Kids get a chance to channel the chef in them at a culinary workshop organised by Hotel Casino

Tossing a clutch of curry leaves into the pan with the flair of a master chef, Nidhi says: “They say tempering is the most difficult part of cooking. But I say seasoning is the tough part.” Thirteen-year-old Nidhi, a class VIII student of Rajagiri Public School, is one of the participants at Kochi Junior Super Chef hosted by Hotel Casino. Amid brisk chopping, stirring and peeling, Nidhi makes sure her team is keeping up with the rest in making a yummy Kerala fish curry.

Thirty-five children between aged between eight and 17 years from Kochi are enjoying a brief excursion into the professional cooking environment at Hotel Casino, as part of a culinary workshop organised by the hotel.

“We are cooking real dishes. There is nothing childish about what we are doing here,” insists Anya Joseph, another participant. “Today, we are learning how to make a traditional Kerala fish curry. Yesterday, we learnt how to prepare a Thai chicken curry.”

Lessons in cooking

The ten-day workshop aims at guiding children through the fine art of cooking. However, Dominic Joseph, general manager, food and beverage of Cgh Earth, says it is not only about cooking. “The idea is to inculcate in children good food habits and healthy practices in cooking. How to select fresh ingredients, how to minimise the usage of preservatives, how to retain freshness… there are certain basic cooking techniques we follow, which we impart to the children,” he says.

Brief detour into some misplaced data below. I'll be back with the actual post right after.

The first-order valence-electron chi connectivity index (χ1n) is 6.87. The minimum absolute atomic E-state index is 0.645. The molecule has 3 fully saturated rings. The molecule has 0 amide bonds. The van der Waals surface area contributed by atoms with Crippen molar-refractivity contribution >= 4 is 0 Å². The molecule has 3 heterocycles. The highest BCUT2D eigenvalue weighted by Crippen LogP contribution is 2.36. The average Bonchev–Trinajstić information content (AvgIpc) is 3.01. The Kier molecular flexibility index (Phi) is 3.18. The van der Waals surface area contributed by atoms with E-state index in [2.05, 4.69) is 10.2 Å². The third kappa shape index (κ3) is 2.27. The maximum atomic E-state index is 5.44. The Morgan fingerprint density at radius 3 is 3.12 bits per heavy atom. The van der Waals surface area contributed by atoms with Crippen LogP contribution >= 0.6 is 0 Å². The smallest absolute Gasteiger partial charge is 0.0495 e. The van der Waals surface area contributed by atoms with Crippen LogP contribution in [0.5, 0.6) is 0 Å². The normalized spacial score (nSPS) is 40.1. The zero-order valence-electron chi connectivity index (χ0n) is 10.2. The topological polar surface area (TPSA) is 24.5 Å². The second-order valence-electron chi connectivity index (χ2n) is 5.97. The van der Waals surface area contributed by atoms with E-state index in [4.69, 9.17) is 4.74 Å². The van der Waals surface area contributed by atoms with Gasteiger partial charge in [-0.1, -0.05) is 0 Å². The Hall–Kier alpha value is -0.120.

The children were taken to the hotel’s beach resort at Marari, where they were given a tour of the organic vegetable garden and taught to pick out ripe and fresh veggies perfect for salads. They would also be taken to Brunton Boatyard, where they will learn about chocolates and fine-dining. The session at David Hall will be all about pizza-making.

Anupama, a class VII student of Choice School, says she would love to try what she has learnt at home and help her mother with some expert touches here and there. She is also excited about the apron and chef’s cap she would get to keep.


“Handling the knife was tough at first. But, the chefs explained to us how to use the equipment,” she says. Dominic adds: “The first session was on safety and hygiene. We taught them how to treat a knife and how to handle other kitchen equipment.” The participants are divided into small teams of three (sometimes four) and four experienced chefs, including Dominic, guide them through the recipes. “We also encourage them to think out-of-the-box and try out experimental dishes,” he says. For instance, towards the final sessions, they will be taught how to prepare a fusion dish, shrimp tacos, using ragi dosa as base.

After the workshop, on May 15, the participants’ families would be invited for a three-course meal cooked by the children. Prizes for exemplary performance, too, would be distributed.

Though Casino introduced the workshop as part of its corporate social responsibility, the response has been well above average, says Dominic. So, similar workshops will be conducted regularly for men, women and couples.

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